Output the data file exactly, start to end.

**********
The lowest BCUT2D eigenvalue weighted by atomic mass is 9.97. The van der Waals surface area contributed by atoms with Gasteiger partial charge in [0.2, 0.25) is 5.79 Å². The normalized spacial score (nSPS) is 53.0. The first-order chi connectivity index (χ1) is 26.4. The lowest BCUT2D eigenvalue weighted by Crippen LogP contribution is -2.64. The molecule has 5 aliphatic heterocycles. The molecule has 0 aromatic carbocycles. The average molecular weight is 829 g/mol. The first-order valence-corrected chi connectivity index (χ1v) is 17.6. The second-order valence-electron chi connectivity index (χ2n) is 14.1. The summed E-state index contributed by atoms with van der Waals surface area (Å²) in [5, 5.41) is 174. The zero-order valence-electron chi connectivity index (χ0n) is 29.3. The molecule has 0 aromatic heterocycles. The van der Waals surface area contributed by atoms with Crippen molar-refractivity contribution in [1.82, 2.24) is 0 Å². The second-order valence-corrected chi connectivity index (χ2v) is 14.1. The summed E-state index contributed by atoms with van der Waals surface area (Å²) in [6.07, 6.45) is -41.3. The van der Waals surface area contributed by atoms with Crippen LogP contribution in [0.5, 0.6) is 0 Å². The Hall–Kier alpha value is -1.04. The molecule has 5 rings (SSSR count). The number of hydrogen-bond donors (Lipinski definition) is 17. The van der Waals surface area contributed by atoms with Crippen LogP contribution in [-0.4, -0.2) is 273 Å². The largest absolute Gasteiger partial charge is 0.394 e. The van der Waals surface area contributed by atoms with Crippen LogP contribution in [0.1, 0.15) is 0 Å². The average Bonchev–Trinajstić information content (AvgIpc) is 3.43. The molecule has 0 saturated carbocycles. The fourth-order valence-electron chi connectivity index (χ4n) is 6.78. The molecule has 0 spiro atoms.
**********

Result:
The lowest BCUT2D eigenvalue weighted by atomic mass is 9.97. The van der Waals surface area contributed by atoms with Gasteiger partial charge in [0.2, 0.25) is 5.79 Å². The normalized spacial score (nSPS) is 53.0. The first-order chi connectivity index (χ1) is 26.4. The lowest BCUT2D eigenvalue weighted by Crippen LogP contribution is -2.64. The molecule has 5 aliphatic heterocycles. The molecule has 0 aromatic carbocycles. The average molecular weight is 829 g/mol. The first-order valence-corrected chi connectivity index (χ1v) is 17.6. The second-order valence-electron chi connectivity index (χ2n) is 14.1. The summed E-state index contributed by atoms with van der Waals surface area (Å²) in [5, 5.41) is 174. The zero-order valence-electron chi connectivity index (χ0n) is 29.3. The molecule has 0 aromatic heterocycles. The van der Waals surface area contributed by atoms with Crippen molar-refractivity contribution in [1.82, 2.24) is 0 Å². The second-order valence-corrected chi connectivity index (χ2v) is 14.1. The summed E-state index contributed by atoms with van der Waals surface area (Å²) in [6.07, 6.45) is -41.3. The van der Waals surface area contributed by atoms with Crippen LogP contribution in [0.5, 0.6) is 0 Å². The Hall–Kier alpha value is -1.04. The molecule has 5 rings (SSSR count). The number of hydrogen-bond donors (Lipinski definition) is 17. The van der Waals surface area contributed by atoms with Crippen LogP contribution in [-0.4, -0.2) is 273 Å². The largest absolute Gasteiger partial charge is 0.394 e. The van der Waals surface area contributed by atoms with Crippen LogP contribution in [0.1, 0.15) is 0 Å². The average Bonchev–Trinajstić information content (AvgIpc) is 3.43. The molecule has 0 saturated carbocycles. The fourth-order valence-electron chi connectivity index (χ4n) is 6.78. The molecule has 0 spiro atoms.